By Ryan Lewis
The idea of a “fight club” at Fennville High School is overblown, according to superintendent Jim Greydanus.
The event at the heart of the investigation was an isolated incident, said the superintendent, and another student’s response to it reflected well on the district’s efforts to encourage positive behaviors.
“A headline and article in the Jan. 3 Allegan County News refers to a report of an investigation into a ‘fight club’ made by the Fennville Police Chief to the Fennville City Commission on Dec. 17,” Greydanus said.
“A reader may gather from this report that this is an ongoing concern rather than the actual isolated incident involving two students and some bystanders.”
He said a high school student alerted staff Dec. 7 of a potential issue. The assistant principal investigated and discovered that on Dec. 5 “there had been a fight between two students in the boys’ restroom during the lunch period, and later that evening one of the participants created a Facebook group labeled ‘Fight.’
“The two students who fought and one other commented in the group about fighting again on Friday, Dec. 7,” though that didn’t occur.
Greydanus said the boys who had fought were disciplined along with others present for the fight, per school policy.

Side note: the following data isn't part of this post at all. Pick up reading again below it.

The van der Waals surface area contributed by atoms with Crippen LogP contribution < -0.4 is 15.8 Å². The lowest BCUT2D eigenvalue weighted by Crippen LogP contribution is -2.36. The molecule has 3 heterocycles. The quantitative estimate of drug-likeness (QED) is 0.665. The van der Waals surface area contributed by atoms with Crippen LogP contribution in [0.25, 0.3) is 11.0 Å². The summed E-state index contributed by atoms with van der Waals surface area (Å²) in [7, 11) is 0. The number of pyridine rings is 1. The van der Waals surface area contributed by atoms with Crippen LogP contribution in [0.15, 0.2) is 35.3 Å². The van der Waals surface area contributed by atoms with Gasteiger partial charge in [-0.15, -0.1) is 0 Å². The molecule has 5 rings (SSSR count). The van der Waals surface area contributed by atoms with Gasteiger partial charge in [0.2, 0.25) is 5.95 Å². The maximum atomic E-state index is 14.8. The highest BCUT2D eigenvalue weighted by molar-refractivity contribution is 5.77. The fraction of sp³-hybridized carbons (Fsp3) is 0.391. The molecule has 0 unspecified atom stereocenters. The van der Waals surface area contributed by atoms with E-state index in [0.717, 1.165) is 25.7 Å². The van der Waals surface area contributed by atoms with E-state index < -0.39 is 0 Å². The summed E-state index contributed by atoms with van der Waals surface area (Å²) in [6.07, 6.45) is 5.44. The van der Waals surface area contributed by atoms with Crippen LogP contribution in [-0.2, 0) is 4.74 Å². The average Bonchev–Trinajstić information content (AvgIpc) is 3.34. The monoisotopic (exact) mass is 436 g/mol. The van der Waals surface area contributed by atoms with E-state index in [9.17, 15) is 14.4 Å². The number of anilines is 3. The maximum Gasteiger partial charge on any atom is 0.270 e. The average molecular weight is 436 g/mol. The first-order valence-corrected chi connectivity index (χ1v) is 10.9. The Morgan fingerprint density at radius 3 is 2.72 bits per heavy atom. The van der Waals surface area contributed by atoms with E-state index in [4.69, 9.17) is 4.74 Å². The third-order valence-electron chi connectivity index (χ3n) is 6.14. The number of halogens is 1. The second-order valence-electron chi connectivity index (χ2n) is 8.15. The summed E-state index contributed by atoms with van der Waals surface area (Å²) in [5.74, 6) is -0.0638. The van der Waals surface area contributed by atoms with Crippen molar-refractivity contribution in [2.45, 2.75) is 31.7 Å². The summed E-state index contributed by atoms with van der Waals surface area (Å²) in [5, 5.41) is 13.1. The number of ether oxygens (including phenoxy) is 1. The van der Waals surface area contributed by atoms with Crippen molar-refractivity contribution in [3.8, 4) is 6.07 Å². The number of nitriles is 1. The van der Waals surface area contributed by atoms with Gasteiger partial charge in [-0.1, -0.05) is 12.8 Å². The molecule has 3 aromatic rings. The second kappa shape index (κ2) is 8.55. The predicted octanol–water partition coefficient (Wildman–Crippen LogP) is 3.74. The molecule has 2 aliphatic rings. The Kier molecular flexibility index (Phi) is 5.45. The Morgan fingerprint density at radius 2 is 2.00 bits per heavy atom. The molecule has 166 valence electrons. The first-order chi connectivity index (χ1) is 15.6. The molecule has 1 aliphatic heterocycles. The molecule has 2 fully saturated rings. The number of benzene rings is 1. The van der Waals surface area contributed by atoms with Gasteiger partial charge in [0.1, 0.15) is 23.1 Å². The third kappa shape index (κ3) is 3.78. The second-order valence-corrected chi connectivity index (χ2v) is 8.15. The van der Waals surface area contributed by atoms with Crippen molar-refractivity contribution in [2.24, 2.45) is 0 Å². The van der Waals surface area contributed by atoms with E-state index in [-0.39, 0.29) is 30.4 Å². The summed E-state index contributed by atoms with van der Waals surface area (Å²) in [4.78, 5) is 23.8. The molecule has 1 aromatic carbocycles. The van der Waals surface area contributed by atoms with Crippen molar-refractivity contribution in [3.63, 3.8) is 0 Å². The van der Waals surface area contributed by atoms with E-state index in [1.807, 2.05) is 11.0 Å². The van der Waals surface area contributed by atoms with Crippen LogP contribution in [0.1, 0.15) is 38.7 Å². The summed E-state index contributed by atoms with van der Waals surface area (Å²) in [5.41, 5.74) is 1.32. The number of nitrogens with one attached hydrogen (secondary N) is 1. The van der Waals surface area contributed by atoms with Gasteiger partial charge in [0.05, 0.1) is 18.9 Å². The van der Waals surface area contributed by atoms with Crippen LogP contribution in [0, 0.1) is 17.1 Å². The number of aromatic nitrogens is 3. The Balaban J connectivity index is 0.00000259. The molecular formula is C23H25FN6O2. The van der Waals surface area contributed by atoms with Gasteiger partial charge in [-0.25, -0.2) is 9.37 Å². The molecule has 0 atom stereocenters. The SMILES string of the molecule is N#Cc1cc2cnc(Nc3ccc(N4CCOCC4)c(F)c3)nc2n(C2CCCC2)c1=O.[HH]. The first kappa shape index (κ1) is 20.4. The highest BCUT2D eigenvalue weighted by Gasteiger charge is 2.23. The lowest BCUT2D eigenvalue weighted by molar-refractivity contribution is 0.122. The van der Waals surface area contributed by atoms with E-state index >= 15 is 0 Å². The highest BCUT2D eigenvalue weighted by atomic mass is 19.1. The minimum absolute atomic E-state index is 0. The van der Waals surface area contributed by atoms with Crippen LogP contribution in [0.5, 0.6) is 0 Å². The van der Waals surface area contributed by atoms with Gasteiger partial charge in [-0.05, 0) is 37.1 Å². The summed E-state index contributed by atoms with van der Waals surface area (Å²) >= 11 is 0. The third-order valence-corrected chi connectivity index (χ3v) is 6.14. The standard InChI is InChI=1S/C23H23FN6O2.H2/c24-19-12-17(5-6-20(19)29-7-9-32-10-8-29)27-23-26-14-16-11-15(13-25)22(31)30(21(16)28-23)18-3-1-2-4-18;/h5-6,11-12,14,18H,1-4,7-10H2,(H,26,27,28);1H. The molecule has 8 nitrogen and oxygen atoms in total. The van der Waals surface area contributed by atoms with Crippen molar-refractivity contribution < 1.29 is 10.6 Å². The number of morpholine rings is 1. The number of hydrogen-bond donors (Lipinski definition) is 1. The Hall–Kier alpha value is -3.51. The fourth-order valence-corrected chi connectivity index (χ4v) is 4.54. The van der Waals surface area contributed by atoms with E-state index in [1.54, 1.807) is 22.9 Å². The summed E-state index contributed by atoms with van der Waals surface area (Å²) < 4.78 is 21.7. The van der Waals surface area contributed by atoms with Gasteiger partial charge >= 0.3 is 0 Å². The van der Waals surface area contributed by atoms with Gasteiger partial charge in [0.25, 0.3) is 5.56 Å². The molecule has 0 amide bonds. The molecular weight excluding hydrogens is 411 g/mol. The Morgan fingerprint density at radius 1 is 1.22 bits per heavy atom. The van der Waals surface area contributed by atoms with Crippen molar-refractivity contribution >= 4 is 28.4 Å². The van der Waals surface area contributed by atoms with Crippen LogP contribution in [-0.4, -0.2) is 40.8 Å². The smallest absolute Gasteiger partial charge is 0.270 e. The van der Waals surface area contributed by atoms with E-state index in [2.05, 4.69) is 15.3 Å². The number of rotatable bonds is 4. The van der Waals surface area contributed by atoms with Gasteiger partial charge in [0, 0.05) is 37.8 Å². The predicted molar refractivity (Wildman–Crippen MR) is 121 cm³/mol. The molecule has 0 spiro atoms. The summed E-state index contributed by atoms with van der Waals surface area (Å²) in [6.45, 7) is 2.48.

“There is no tolerance for participating in or promoting violence at Fennville Public Schools,” he said. The incident was also referred to local law enforcement for review.
The Allegan County Prosecutor’s Office did not respond to a request for comment on whether charges would be brought in the case.
“We are very proud of the student who stood up for a safe school environment and reported the concern,” said Greydanus. “This student’s action is consistent with the district’s promotion of positive behaviors and our involvement with the OK2SAY and Be Nice programs.
“That student had said, ‘Hey, we don’t want that here.’ And saying it’s a ‘fight club’ doesn’t represent our high school students; it doesn’t show that it was limited to one fight between two students and another who egged them on.”
OK2SAY is a statewide effort to help students anonymously report bullying, threats of violence and criminal activity. In addition to a website, michigan.gov/ok2say, students can also download a free app.
Fennville’s Be Nice program, created by the Mental Health Foundation of West Michigan, encourages positive behavior. As described at benice.org, “Be Nice is a mental health education, bully and suicide prevention initiative that creates a positive cultural change through simple daily actions” which teaches “people to notice, invite, challenge, and empower themselves and others.”